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March is Colorectal Cancer Awareness Month

Post Date:03/07/2017 11:49 AM

SOMERVILLE - The Somerset County Board of Freeholders and the Morris-Somerset Regional Chronic Disease Coalition (RCDC), along with its partners, are encouraging residents to get screened for colorectal cancer and to make good food and lifestyle choices that can reduce the risk of developing colon cancer.

A proclamation declaring March Colorectal Cancer Awareness Month was presented at the Feb. 28 freeholders’ meeting. 

According to the Centers for Disease Control and Prevention, colorectal cancer affects both men and women, is the second leading cancer-related killer in the United States and is the third most common cancer in men and women.

“Please help us spread the word that colorectal cancer is preventable and outcomes are better when cancer is found at an early stage,” said Freeholder Patricia L. Walsh, public health and safety liaison. “As a nurse, I have cared for many cancer patients and urge you to be proactive about your health.”

An information table with literature about colon cancer will be in the lobby of the county administration building, located at 20 Grove St. in Somerville, March 8-30.  You can pick up a Fiber-Fridays calendar, with tips on how to add delicious fiber-rich foods to your diet, as well as resources to help you take charge of your health.  An online version of the calendar with interactive links can be found at http://bit.ly/ColonCan17

 “Screening for colon cancer has been proven to save lives, which is especially important since in its early stages there are no symptoms,” said Freeholder Walsh. “Yet many people don’t get tested because they don’t believe they are at risk, are not aware of available testing options or they believe they can’t afford the cost of being tested.

“Starting in March, we hope to enlist all RCDC members and community members at large to join us in this prevention effort,” she said.  “We encourage residents age 50 and above or those people who are younger who have risk factors and a family history of colon cancer to learn about the importance of screenings and lifestyle choices.”

Several screening methods are available, including take-home options. Many public and private insurance plans cover colorectal cancer screening and local resources are available to help people who are uninsured.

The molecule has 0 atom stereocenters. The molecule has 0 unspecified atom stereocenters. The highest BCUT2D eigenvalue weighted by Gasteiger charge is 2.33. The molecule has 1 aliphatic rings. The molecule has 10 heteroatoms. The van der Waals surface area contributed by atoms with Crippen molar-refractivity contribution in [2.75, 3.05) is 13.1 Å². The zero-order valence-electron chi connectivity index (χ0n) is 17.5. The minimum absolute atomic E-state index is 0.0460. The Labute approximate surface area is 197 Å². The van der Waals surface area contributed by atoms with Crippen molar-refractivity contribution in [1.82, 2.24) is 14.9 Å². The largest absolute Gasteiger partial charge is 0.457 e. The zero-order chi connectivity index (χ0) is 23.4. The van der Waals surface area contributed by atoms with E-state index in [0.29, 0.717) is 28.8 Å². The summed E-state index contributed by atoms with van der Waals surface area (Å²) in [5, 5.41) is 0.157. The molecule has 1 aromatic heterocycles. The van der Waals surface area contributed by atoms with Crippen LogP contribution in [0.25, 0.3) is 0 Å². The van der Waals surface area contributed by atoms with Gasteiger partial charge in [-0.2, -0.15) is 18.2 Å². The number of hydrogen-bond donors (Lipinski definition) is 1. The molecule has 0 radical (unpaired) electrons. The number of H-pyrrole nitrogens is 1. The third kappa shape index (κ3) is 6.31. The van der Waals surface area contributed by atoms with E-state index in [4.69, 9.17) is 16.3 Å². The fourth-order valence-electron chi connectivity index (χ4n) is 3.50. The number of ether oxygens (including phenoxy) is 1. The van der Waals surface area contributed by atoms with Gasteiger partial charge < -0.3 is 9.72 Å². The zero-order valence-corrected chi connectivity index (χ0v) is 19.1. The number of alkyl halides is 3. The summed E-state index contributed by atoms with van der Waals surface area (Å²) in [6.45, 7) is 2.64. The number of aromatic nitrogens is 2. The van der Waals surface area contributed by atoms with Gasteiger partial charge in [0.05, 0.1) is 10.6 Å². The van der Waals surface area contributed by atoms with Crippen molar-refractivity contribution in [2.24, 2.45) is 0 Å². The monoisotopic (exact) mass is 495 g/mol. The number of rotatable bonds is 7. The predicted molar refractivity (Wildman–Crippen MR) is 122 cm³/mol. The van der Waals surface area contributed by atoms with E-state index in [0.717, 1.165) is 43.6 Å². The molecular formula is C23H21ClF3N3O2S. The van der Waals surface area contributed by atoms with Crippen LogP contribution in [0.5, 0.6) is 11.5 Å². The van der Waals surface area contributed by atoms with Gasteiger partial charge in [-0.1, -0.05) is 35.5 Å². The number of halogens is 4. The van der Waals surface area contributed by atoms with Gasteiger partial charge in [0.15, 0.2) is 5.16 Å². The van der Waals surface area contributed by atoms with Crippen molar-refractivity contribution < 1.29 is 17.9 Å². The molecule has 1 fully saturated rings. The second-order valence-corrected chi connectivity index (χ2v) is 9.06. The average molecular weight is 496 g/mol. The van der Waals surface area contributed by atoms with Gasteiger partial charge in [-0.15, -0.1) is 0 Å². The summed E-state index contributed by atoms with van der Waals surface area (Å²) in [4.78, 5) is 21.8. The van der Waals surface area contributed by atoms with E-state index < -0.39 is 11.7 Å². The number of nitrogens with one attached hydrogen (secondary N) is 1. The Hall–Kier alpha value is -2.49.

The RCDC is encouraging residents to add fiber-rich foods to their diet through its “Fiber Matters: Fiber Fridays” initiative by designating Fridays during March as a jumping-off point to a more healthful lifestyle.

In addition, the RCDC and its partners have taken the pledge to help increase colorectal cancer screening rates by supporting the “80% by 2018” initiative, led by the American Cancer Society (ACS), the Centers for Disease Control and Prevention (CDC) and the National Colorectal Cancer Roundtable (an organization co-founded by the ACS and CDC).

The pledge is a shared goal to have 80% of adults age 50 and above regularly screened for colorectal cancer by 2018. Over 500 organizations already have signed the pledge to make this goal a priority.  Achieving this goal would prevent 277,000 cases of colorectal cancer and 203,000 deaths by 2030.  To be part of this initiative, you can take the pledge at http://bit.ly/PledgeColonC

The RCDC, through its multi-year educational campaign and working with health care providers, has promoted projects to increase the number of people going for early-detection cancer screenings in Morris and Somerset counties for close to a decade.

For additional information on free educational programs offered in both counties during the month of March, contact RCDC Coordinator Lucille Talbot at (908) 203-6077 or ytalbot@co.somerset.nj.us

You can follow on Twitter the Somerset County Department of Health at https://twitter.com/SCHealthDept and Atlantic Health System at www.twitter.com/atlantichealth for additional helpful tips during the month of March.

Somerset County residents can learn if they are eligible for low-cost or reduced-cost medical care, including exams and screenings, by calling Zufall Health Center in Somerville (hablamos espanol) at (908) 526-2335.

Morris County residents can go through the New Jersey Cancer Education and Early Detection Program (NJCEED) at the Carol G. Simon Cancer Center at Morristown Medical Center by calling (973) 971-5952 (hablamos espanol).

The Morris-Somerset Regional Chronic Disease Coalition is made possible by a grant from the New Jersey Office of Cancer Control and Prevention, and is administered by the Somerset County Department of Health.

For more information, to become a member or to learn more about available cancer resources, screening locations, dates, times and eligibility, contact RCDC Public Health Consultant Lucille Y-Talbot at (908) 203-6077 or YTalbot@co.somerset.nj.us .

To stay up to date with Somerset County events and information, sign up for free email alerts at www.co.somerset.nj.us/subscribe or follow us on Facebook and Twitter.

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